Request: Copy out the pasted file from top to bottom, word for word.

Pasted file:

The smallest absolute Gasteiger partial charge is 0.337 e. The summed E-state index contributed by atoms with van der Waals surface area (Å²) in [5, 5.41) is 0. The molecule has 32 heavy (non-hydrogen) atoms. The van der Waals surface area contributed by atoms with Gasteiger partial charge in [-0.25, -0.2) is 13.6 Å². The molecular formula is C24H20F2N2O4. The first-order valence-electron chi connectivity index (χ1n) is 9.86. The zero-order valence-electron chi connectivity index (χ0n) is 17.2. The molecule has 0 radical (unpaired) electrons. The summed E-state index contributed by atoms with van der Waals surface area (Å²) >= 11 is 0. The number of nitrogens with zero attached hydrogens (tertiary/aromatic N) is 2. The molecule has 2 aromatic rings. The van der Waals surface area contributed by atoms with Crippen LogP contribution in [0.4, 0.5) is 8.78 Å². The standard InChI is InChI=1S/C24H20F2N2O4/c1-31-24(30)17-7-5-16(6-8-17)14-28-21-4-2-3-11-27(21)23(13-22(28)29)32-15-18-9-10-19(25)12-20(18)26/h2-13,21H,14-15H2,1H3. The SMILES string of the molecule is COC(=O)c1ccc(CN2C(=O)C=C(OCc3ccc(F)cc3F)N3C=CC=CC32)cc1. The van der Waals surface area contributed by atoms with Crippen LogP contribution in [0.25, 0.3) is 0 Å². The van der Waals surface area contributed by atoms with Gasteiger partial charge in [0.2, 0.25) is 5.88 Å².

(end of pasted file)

The smallest absolute Gasteiger partial charge is 0.337 e. The summed E-state index contributed by atoms with van der Waals surface area (Å²) in [5, 5.41) is 0. The molecule has 32 heavy (non-hydrogen) atoms. The van der Waals surface area contributed by atoms with Gasteiger partial charge in [-0.25, -0.2) is 13.6 Å². The molecular formula is C24H20F2N2O4. The first-order valence-electron chi connectivity index (χ1n) is 9.86. The zero-order valence-electron chi connectivity index (χ0n) is 17.2. The molecule has 0 radical (unpaired) electrons. The summed E-state index contributed by atoms with van der Waals surface area (Å²) >= 11 is 0. The number of nitrogens with zero attached hydrogens (tertiary/aromatic N) is 2. The molecule has 2 aromatic rings. The van der Waals surface area contributed by atoms with Crippen LogP contribution in [0.4, 0.5) is 8.78 Å². The standard InChI is InChI=1S/C24H20F2N2O4/c1-31-24(30)17-7-5-16(6-8-17)14-28-21-4-2-3-11-27(21)23(13-22(28)29)32-15-18-9-10-19(25)12-20(18)26/h2-13,21H,14-15H2,1H3. The SMILES string of the molecule is COC(=O)c1ccc(CN2C(=O)C=C(OCc3ccc(F)cc3F)N3C=CC=CC32)cc1. The van der Waals surface area contributed by atoms with Crippen LogP contribution in [0.25, 0.3) is 0 Å². The van der Waals surface area contributed by atoms with Gasteiger partial charge in [0.2, 0.25) is 5.88 Å².